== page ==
Net Neutrality Links
I’m adding this link to the Net Neutrality Page.
Is Net Neutrality A Myth? [via Light Within]
The advocates of net neutrality have, at first blush, one overwhelming argument in their favor. The Internet was designed to be a dumb network, with all the brains and innovation residing at the ends of the system. As such, all bits of data traveling over the Internet would be treated equally. This “end-to-end” design principle is the essence of network neutrality and, the proponents of mandated net neutrality argue, must be maintained to secure the Internet as we know it.
This essential characteristic, it is argued, precludes the owners of the Internet’s “pipes” from engineering any intelligence into the network’s architecture–and thus any differential pricing–since all the intelligence must reside at the edges. Proponents of mandated net neutrality managed to force the adoption of some net neutrality provisions into the recent merger agreement between AT&T (nyse: T – news – people ) and Bell South.
But in ” The Myth of Network Neutrality and What We Should Do About It,” Robert Hahn and Robert Litan of the AEI-Brookings Joint Center for Regulatory Studies argue that, contrary to the claims of regulated neutrality proponents, “all bits of information are not treated equally from an economic standpoint.” They argue that “the Internet is not end-to-end now and was never designed to be strictly neutral.”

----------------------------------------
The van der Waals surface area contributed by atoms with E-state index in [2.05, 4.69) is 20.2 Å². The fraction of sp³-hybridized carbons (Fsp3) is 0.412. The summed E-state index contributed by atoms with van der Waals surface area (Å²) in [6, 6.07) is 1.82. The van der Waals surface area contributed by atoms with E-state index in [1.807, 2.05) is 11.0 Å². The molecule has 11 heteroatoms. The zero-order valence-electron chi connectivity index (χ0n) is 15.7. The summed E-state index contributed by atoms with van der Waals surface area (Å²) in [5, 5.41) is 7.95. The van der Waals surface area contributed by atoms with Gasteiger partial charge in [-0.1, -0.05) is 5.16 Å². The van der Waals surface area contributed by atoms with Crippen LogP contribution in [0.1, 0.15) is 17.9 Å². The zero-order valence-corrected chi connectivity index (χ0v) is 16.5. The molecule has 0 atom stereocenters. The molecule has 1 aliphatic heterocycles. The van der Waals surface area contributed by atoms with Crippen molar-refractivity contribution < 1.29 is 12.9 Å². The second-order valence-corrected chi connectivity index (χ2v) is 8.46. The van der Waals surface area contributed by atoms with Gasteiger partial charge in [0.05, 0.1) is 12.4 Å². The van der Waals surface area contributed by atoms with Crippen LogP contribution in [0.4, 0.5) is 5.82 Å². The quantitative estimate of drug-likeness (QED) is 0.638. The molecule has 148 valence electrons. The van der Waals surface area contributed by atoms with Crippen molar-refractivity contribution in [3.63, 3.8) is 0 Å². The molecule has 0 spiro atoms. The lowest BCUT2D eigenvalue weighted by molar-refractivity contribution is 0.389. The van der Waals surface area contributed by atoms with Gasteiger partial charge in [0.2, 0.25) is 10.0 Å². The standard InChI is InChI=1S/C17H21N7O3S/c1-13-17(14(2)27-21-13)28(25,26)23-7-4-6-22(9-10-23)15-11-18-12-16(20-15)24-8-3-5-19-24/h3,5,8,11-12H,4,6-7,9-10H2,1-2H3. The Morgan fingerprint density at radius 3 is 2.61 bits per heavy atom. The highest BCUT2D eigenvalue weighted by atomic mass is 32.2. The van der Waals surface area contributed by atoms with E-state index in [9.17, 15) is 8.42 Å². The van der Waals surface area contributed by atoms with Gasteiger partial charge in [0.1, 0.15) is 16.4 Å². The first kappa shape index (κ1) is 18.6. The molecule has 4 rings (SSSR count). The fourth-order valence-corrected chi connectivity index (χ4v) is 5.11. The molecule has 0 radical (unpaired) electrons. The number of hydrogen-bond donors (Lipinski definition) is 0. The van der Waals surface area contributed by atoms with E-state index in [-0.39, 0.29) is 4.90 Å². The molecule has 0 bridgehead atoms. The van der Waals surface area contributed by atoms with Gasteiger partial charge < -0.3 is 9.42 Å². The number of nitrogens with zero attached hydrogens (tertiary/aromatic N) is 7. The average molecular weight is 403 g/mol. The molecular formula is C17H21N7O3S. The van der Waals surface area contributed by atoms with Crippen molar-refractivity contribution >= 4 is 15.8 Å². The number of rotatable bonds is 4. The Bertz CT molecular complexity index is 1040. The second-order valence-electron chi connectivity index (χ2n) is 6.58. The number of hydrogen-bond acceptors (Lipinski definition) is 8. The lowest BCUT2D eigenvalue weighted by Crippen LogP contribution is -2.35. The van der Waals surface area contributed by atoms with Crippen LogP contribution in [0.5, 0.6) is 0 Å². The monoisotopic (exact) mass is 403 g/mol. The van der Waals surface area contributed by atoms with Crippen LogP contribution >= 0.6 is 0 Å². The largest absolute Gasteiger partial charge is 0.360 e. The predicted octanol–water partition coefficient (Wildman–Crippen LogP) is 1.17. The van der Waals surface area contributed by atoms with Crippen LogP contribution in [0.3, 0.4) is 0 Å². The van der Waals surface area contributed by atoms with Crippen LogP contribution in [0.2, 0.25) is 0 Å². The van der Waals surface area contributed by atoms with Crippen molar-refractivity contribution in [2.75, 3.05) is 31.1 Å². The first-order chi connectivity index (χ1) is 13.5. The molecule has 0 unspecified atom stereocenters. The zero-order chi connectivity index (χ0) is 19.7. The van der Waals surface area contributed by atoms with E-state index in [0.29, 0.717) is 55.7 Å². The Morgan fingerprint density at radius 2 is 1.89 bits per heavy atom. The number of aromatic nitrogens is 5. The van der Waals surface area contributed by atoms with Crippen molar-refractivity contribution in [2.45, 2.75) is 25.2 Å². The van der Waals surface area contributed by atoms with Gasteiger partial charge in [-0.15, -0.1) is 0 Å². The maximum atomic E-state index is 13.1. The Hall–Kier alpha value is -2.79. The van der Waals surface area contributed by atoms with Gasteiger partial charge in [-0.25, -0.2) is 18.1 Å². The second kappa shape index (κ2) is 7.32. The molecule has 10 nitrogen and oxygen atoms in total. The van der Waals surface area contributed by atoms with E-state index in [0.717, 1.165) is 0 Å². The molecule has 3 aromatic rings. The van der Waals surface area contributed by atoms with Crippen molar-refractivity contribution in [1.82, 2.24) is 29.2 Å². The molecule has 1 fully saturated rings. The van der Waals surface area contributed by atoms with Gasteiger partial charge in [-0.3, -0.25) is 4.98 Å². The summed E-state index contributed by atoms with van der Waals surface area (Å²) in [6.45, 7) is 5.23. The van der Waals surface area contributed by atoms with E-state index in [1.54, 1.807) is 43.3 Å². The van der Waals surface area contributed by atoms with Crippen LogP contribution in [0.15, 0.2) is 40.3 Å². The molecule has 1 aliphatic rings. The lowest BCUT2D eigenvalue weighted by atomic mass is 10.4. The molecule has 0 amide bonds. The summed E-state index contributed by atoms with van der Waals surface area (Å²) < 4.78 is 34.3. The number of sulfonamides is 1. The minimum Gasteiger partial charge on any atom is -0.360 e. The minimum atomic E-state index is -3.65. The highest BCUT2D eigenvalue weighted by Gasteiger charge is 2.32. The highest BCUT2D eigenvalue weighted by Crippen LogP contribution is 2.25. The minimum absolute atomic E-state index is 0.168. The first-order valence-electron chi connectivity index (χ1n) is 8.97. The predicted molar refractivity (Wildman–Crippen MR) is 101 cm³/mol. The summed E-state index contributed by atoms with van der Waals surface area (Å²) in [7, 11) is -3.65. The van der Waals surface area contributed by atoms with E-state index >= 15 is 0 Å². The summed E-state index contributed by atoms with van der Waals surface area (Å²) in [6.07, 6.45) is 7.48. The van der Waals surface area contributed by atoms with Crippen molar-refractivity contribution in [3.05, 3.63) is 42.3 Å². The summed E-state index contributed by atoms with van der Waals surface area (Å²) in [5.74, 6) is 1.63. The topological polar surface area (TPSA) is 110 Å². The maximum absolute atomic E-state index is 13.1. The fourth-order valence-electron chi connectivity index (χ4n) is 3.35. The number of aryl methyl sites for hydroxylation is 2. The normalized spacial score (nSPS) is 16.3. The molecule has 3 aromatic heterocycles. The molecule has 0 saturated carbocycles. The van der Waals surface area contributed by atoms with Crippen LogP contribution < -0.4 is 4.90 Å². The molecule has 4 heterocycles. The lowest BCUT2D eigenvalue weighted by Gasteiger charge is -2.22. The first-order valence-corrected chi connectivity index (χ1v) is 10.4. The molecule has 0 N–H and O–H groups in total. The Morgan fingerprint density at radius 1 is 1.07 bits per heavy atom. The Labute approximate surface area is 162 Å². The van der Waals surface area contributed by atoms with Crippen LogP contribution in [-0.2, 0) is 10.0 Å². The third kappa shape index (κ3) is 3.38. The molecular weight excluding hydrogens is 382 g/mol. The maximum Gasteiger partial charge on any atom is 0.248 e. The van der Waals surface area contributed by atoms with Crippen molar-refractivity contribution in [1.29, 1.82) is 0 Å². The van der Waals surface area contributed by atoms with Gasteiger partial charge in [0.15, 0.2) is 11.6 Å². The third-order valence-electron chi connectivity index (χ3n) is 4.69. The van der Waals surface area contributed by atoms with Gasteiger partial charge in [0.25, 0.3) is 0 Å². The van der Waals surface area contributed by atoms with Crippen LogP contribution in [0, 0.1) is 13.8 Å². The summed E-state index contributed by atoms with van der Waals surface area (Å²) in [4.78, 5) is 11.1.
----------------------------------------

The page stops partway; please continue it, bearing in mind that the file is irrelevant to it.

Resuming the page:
How can this be? The engineering architects of the Internet drafted the technical rules in informal papers called Requests for Comment. The early drafters of the Net’s architecture, according to Hahn and Litan, “recognized the need to offer priority to some packets over others.”
–ME “Liz” Strauss
NET NEUTRALITY PAGE
bob hahn says
email for liz strauss:
dear ms. strauss,
i have a question. it probably reflects my naivete about bloggers and what they do.
you cited my work on net neutrality (above). my question is why this issue is such a big deal for bloggers. is it that they care a lot about the underlying architecture of the internet; or that they care about the pricing structure; or something else?
ME Strauss says
Thanks for asking. I’m sure there are bloggers with other reasons, but the ones that I know care a lot about innovation and the ability to create and form new ideas and new conversatios without the frustrating problems that are caused by packet discrimination.
When the “routers” in the center control the traffic beyond what is required for engineering and move into economic reasons for moving data then the Internet in essence suffers the problems of any big corporation. The guy in the “entry level job” in this case, the guy with the computer at the edges needs the space and the bandwidth to innovate, because the folks in the “big offices” have too much at stake to do so.